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The Pop Kids: Heartache And Hooks With Girl Ray's 'Earl Grey'

Wednesday, 02 August 2017 Written by Huw Baines

Photo: Neil Thomson

There are times when we become hopelessly fixated on certain songs. We get hooked on the way they make us feel, or the fact that they just get us. They talk to us when we perhaps can’t verbalise what we’re going through, and that’s one of the reasons Poppy Hankin loves pop music so much.

Her band, Girl Ray, are about to release a debut album that’s stacked floor to ceiling with winsome hooks and teenage heartache. The nattily-titled ‘Earl Grey’ is as sophisticated as it is star-crossed and leans heavily on Hankin’s status as a well-versed pop nerd.  

“I find it really hard to talk and express how I’m feeling,” she says. “It’s a problem everyone has, but putting it in a pop song can make feelings you can’t put your finger on a little less scary. You’ve got this weight off your shoulders.

“When I write a song it’s selfish, but you have the afterthought that now we’re a bit more successful people are actually going to hear these songs and it might mean something to them. When I was a bit younger, if I was on holiday and there would be maybe 10 tracks I was obsessed with I’d blast them out in the car. I’d have the time of my life. I like to think that might be Girl Ray for someone.”

Early Girl Ray comparisons landed on C86 and the peak years of twee indie (with good reason) but even at this relatively early stage their music has a sense of ambition and scope outside those confines. Hankin is a devout follower of the gospel according to Abba and it shows in her repeated attempts to create something beautiful in miniature.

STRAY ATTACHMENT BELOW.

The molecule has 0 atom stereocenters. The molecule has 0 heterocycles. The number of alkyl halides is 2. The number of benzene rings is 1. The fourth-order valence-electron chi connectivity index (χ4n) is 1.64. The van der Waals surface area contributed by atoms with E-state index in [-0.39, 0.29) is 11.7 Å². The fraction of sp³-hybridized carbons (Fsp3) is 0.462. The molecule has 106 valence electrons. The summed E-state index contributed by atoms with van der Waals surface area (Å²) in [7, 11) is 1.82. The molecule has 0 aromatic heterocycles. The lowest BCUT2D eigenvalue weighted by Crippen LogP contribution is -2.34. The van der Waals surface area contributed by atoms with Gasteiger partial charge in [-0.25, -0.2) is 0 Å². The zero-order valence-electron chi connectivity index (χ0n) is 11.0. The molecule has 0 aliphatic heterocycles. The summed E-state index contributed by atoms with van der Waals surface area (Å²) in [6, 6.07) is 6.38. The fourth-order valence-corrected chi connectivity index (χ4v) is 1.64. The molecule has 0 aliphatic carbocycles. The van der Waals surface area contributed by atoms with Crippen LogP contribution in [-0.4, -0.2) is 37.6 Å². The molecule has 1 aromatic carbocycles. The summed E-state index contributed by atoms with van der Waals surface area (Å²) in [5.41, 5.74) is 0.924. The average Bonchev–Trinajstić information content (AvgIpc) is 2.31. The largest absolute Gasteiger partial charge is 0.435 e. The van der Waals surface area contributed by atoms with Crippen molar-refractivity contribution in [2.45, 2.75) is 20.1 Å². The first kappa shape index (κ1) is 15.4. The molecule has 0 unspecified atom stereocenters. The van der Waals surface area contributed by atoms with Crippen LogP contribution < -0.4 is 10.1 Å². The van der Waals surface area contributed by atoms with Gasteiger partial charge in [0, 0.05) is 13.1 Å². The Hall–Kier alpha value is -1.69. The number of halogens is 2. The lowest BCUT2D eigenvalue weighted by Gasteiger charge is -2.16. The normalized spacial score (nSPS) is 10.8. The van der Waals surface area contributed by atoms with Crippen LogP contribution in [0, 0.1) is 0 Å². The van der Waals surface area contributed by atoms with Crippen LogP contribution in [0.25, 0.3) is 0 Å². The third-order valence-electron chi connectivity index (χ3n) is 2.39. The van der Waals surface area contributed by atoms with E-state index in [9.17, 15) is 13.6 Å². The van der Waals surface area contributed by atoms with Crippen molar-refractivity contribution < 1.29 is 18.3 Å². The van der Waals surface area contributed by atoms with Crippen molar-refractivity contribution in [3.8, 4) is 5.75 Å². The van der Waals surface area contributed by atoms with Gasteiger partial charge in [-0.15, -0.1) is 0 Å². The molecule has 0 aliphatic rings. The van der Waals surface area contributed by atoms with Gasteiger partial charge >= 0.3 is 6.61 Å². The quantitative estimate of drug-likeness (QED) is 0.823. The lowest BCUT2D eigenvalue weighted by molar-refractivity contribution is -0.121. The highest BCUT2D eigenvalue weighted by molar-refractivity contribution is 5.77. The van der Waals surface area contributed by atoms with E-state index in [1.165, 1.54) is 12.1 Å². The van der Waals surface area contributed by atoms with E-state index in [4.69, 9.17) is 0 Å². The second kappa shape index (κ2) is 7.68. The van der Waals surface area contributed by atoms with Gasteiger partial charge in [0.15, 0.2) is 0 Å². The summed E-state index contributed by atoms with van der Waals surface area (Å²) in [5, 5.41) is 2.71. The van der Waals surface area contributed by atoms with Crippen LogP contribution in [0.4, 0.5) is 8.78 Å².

Most of the songs on ‘Earl Grey’ are short and sweet, but they comprise numerous movements and deft, clever melodies. Hankin wouldn’t countenance the comparison, but there’s something of Agnetha, Björn, Benny, and Frida in Just Like That’s delivery of the line “I need something good, now that you’ve gone away” in multi-part harmony.

“I wouldn’t be as vain to say Girl Ray is like that, at all, but there’s a lot to be said for making a catchy song that people can relate to,” she says. “I do like to think they’re accessible and I like it when people come up to us after a show and tell us: ‘If you’re ever sad just think that I’m dancing around the kitchen singing one of your songs for my daughter.’ Music still powers making people happy. That’s the aim. I don’t know if we achieved it or not.”

That sentiment also powers the record’s lyrics, which carry the bittersweet sting of young love. Hankin and her bandmates - drummer Iris McConnell and bassist Sophie Moss - are all a little way shy of their 20th birthdays, which separates their writing from any semblance of nostalgia.

A song like Stupid Things - where Hankin details small changes in her behaviour in order to grab the attention of a crush - is delivered with flushed cheeks and self-censure rather than a rose-tinted “do you remember when…’. “You’re so cool, don’t know what I’d do if you said ‘I like you too’,” she sings.